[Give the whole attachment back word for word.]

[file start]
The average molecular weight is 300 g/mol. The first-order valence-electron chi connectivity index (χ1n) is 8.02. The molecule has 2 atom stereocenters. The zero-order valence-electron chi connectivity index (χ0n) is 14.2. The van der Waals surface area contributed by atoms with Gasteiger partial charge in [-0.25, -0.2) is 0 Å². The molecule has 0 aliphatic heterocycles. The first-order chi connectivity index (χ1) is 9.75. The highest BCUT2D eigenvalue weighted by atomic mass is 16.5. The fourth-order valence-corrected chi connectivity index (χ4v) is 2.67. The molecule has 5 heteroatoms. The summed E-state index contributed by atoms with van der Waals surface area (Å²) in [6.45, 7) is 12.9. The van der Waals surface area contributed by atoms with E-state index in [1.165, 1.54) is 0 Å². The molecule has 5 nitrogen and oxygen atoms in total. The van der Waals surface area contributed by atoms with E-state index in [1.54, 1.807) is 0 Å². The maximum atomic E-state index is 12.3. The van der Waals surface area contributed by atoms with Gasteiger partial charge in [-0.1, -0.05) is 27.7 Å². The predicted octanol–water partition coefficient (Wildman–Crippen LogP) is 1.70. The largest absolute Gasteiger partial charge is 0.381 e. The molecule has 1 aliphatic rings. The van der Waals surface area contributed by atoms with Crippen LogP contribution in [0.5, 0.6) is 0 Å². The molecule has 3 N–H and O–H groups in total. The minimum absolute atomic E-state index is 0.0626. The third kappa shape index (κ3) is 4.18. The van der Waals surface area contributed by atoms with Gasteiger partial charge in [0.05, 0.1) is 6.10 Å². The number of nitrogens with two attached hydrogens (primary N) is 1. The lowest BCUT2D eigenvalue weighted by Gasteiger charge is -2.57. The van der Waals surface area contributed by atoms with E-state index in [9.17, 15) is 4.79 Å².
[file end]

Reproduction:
The average molecular weight is 300 g/mol. The first-order valence-electron chi connectivity index (χ1n) is 8.02. The molecule has 2 atom stereocenters. The zero-order valence-electron chi connectivity index (χ0n) is 14.2. The van der Waals surface area contributed by atoms with Gasteiger partial charge in [-0.25, -0.2) is 0 Å². The molecule has 0 aliphatic heterocycles. The first-order chi connectivity index (χ1) is 9.75. The highest BCUT2D eigenvalue weighted by atomic mass is 16.5. The fourth-order valence-corrected chi connectivity index (χ4v) is 2.67. The molecule has 5 heteroatoms. The summed E-state index contributed by atoms with van der Waals surface area (Å²) in [6.45, 7) is 12.9. The van der Waals surface area contributed by atoms with E-state index in [1.165, 1.54) is 0 Å². The molecule has 5 nitrogen and oxygen atoms in total. The van der Waals surface area contributed by atoms with E-state index in [1.54, 1.807) is 0 Å². The maximum atomic E-state index is 12.3. The van der Waals surface area contributed by atoms with Gasteiger partial charge in [-0.1, -0.05) is 27.7 Å². The predicted octanol–water partition coefficient (Wildman–Crippen LogP) is 1.70. The largest absolute Gasteiger partial charge is 0.381 e. The molecule has 1 aliphatic rings. The van der Waals surface area contributed by atoms with Crippen LogP contribution in [0.5, 0.6) is 0 Å². The molecule has 3 N–H and O–H groups in total. The minimum absolute atomic E-state index is 0.0626. The third kappa shape index (κ3) is 4.18. The van der Waals surface area contributed by atoms with Gasteiger partial charge in [0.05, 0.1) is 6.10 Å². The number of nitrogens with two attached hydrogens (primary N) is 1. The lowest BCUT2D eigenvalue weighted by Gasteiger charge is -2.57. The van der Waals surface area contributed by atoms with E-state index in [9.17, 15) is 4.79 Å².